B. Summary Judgment Standard

Summary judgment is appropriate "if the movant shows that there is no genuine dispute as to any material fact and the movant is entitled to judgment as a matter of law." Fed. R. Civ. P. 56(a). It is well established that summary judgment should be granted "only when it is clear that there is no dispute concerning either the facts of the controversy or the inferences to be drawn from those facts." Pulliam Inv. Co. v. Cameo Properties, 810 F.2d 1282, 1286 (4th Cir. 1987).

The party moving for summary judgment has the burden of showing the absence of a genuine issue of material fact, and the Court must view the evidence before it and the inferences to be drawn therefrom in the light most favorable to the nonmoving party. United States v. Diebold, Inc., 369 U.S. 654, 655 (1962). When a respondent is the moving party and the petitioner has the ultimate burden of proof on an issue, the respondent must identify the parts of the record that demonstrate the petitioner lacks sufficient evidence. The nonmoving party must then go beyond the pleadings and designate specific facts showing that there is a genuine issue for trial. Celotex Corp. v. Catrett, 477 U.S. 317, 324 (1986); see Fed. R. Civ. P. 56(c).

A party "cannot create a genuine issue of material fact through mere speculation or the building of one inference upon another." Beale v. Hardy, 769 F.2d 213, 214 (4th Cir. 1985). Therefore, "[m]ere unsupported speculation . . . is not enough to defeat a summary judgment motion." At Ennis v. National Ass'n of Bus. & Educ. Radio, Inc., 53 F.3d 55, 62 (4th Cir. 1995).

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C. Section 2254 Standard

Because Petitioner filed the petition after the effective date of the Antiterrorism and Effective Death Penalty Act of 1996 ("AEDPA"), his claims are governed by 28 U.S.C. § 2254(d), as amended. Lindh v. Murphy, 521 U.S. 320 (1997). Section 2254 "sets several limits on the power of a federal court to grant an application for a writ of habeas corpus on behalf of a state prisoner." Cullen v. Pinholster, 563 U.S. 170, 181 (2011). For instance, § 2254 authorizes review of only those applications asserting a prisoner is in custody in violation of the Constitution or federal law and only when, except in certain circumstances, the prisoner has exhausted remedies provided by the State. Id.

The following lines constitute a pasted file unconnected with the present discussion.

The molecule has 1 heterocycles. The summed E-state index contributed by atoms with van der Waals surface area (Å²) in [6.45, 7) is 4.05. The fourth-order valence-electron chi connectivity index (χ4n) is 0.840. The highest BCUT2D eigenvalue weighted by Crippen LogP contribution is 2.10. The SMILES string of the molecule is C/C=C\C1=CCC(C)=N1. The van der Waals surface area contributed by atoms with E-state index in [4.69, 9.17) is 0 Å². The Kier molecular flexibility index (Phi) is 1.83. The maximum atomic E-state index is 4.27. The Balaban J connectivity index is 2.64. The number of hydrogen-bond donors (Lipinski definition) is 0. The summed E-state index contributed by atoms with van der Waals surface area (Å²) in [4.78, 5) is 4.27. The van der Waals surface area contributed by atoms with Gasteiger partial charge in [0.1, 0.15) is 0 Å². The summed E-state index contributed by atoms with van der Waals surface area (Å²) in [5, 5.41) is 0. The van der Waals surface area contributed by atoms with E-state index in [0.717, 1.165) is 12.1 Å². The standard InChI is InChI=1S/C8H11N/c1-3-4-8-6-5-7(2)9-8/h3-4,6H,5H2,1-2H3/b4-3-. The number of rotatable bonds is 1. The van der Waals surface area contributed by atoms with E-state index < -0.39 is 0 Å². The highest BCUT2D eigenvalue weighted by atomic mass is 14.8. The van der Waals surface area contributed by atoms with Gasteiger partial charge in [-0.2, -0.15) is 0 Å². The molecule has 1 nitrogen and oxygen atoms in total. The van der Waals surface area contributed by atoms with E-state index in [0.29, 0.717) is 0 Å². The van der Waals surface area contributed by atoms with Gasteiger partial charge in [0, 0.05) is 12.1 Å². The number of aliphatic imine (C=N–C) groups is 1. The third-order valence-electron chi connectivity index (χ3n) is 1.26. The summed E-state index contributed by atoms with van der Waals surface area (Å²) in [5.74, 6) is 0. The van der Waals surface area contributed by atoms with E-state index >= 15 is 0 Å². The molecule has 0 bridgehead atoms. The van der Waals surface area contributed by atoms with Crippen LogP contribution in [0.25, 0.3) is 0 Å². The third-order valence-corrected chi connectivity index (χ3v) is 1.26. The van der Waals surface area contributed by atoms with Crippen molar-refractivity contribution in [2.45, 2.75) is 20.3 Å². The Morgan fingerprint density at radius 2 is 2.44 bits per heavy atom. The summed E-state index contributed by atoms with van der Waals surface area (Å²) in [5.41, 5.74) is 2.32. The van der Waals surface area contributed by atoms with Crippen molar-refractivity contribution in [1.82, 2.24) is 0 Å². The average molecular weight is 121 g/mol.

When a § 2254 petition includes a claim that has been adjudicated on the merits in a State court proceeding, § 2254 provides that the application shall not be granted with respect to that claim, unless the State court's adjudication of the claim:

(1) resulted in a decision that was contrary to, or involved an unreasonable application of, clearly established federal law, as determined by the Supreme Court of the United States; or

(2) resulted in a decision that was based on an unreasonable determination of the facts in light of the evidence presented in the State court proceeding.

28 U.S.C. § 2254(d). "This is a 'difficult to meet,' and 'highly deferential standard for evaluating state-court rulings, which demands that state-court decisions be given the benefit of the doubt.'" Pinholster, 563 U.S. at 181 (internal citations omitted) (quoting Harrington v. Richter, 562 U.S. 86, 102 (2011); Woodford v. Visciotti, 537 U.S. 19, 24 (2002) (per curiam)).

The Fourth Circuit Court of Appeals recently explained proper application of these standards as follows:

Under § 2254(d)(1), such a decision is "contrary to" Supreme Court